The Gold Report interviews Derek Macpherson, mining analyst at M Partners.
The Mining Report: Even at today’s very low gold prices, many—including Goldman Sachs (GS)—have warned gold could go lower still. What is keeping the gold price down? What could turn it around?
Derek Macpherson: Over the last several weeks, the gold price has been affected by the strong U.S. dollar. The U.S. economy is the least bad out there, given Europe’s marginal recovery trajectory and the sanctions levied against Russia, its key trading partner. This isn’t a flight to safety, it’s a flight to the least-bad economy. Consequently, the dollar has rallied, putting pressure on gold and all other commodities.
“Castle Mountain Mining Co. Ltd. is currently optimizing its mine plan so it can complete a feasibility study.”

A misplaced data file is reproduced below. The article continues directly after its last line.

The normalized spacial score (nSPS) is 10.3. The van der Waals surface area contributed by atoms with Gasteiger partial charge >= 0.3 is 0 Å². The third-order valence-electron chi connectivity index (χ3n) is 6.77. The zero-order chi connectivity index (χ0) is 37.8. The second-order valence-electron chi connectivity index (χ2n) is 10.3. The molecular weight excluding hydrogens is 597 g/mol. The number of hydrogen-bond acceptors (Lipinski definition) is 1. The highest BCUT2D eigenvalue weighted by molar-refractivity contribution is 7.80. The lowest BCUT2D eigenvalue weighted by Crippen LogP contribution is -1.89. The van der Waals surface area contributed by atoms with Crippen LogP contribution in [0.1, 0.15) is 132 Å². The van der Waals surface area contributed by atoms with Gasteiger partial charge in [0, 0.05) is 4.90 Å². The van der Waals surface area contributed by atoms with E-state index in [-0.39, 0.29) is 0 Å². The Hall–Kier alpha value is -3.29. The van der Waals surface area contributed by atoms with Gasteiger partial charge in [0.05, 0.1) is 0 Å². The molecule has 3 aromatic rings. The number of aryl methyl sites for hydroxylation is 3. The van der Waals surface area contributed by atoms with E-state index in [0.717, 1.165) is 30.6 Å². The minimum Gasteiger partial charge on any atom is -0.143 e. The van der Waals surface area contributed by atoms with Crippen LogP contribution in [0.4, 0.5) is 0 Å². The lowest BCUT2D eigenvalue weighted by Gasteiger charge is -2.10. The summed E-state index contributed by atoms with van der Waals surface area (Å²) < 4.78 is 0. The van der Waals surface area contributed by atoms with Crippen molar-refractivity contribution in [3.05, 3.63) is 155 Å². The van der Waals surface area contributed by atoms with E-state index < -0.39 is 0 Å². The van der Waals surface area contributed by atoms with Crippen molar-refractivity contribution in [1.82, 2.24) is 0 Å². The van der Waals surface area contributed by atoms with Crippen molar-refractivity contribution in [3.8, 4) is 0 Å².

We typically see this correlation return when we have big moves in the dollar relative to other currencies. Once the U.S. dollar stabilizes, gold returns to the underlying fundamentals, which are more driven by macroeconomics. Our view remains that an inflation-driven gold trade is coming. Like everyone else, we’re still not sure just when that will happen.
TMR: Could gold go down further or have we hit bottom?
DM: I think we could flirt below $1,200/ounce, but I don’t think we’ll see an extended period of significantly lower gold prices. We’re getting very close to the marginal cost of production for most producers. If that situation lasts for an extended period, mines are likely to start shutting down, and it could swing back to being a supply-and-demand story.